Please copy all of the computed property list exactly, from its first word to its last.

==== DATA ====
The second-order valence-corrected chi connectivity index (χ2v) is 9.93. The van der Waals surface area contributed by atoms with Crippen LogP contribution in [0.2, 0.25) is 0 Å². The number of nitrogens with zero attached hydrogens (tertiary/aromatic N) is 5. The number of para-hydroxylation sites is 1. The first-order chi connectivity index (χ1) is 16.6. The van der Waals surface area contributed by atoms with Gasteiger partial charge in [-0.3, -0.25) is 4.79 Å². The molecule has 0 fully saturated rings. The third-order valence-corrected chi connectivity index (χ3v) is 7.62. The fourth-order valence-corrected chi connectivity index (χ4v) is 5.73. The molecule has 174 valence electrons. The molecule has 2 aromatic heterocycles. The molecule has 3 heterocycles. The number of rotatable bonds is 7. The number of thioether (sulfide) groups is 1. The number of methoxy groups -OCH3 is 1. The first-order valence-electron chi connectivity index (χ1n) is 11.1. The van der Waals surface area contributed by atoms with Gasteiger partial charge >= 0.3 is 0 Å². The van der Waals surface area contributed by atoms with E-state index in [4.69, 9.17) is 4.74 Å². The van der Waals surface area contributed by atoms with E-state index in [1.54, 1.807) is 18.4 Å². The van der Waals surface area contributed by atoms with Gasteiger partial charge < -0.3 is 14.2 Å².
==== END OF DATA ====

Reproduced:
The second-order valence-corrected chi connectivity index (χ2v) is 9.93. The van der Waals surface area contributed by atoms with Crippen LogP contribution in [0.2, 0.25) is 0 Å². The number of nitrogens with zero attached hydrogens (tertiary/aromatic N) is 5. The number of para-hydroxylation sites is 1. The first-order chi connectivity index (χ1) is 16.6. The van der Waals surface area contributed by atoms with Gasteiger partial charge in [-0.3, -0.25) is 4.79 Å². The molecule has 0 fully saturated rings. The third-order valence-corrected chi connectivity index (χ3v) is 7.62. The fourth-order valence-corrected chi connectivity index (χ4v) is 5.73. The molecule has 174 valence electrons. The molecule has 2 aromatic heterocycles. The molecule has 3 heterocycles. The number of rotatable bonds is 7. The number of thioether (sulfide) groups is 1. The number of methoxy groups -OCH3 is 1. The first-order valence-electron chi connectivity index (χ1n) is 11.1. The van der Waals surface area contributed by atoms with Gasteiger partial charge >= 0.3 is 0 Å². The van der Waals surface area contributed by atoms with E-state index in [4.69, 9.17) is 4.74 Å². The van der Waals surface area contributed by atoms with E-state index in [1.54, 1.807) is 18.4 Å². The van der Waals surface area contributed by atoms with Gasteiger partial charge < -0.3 is 14.2 Å².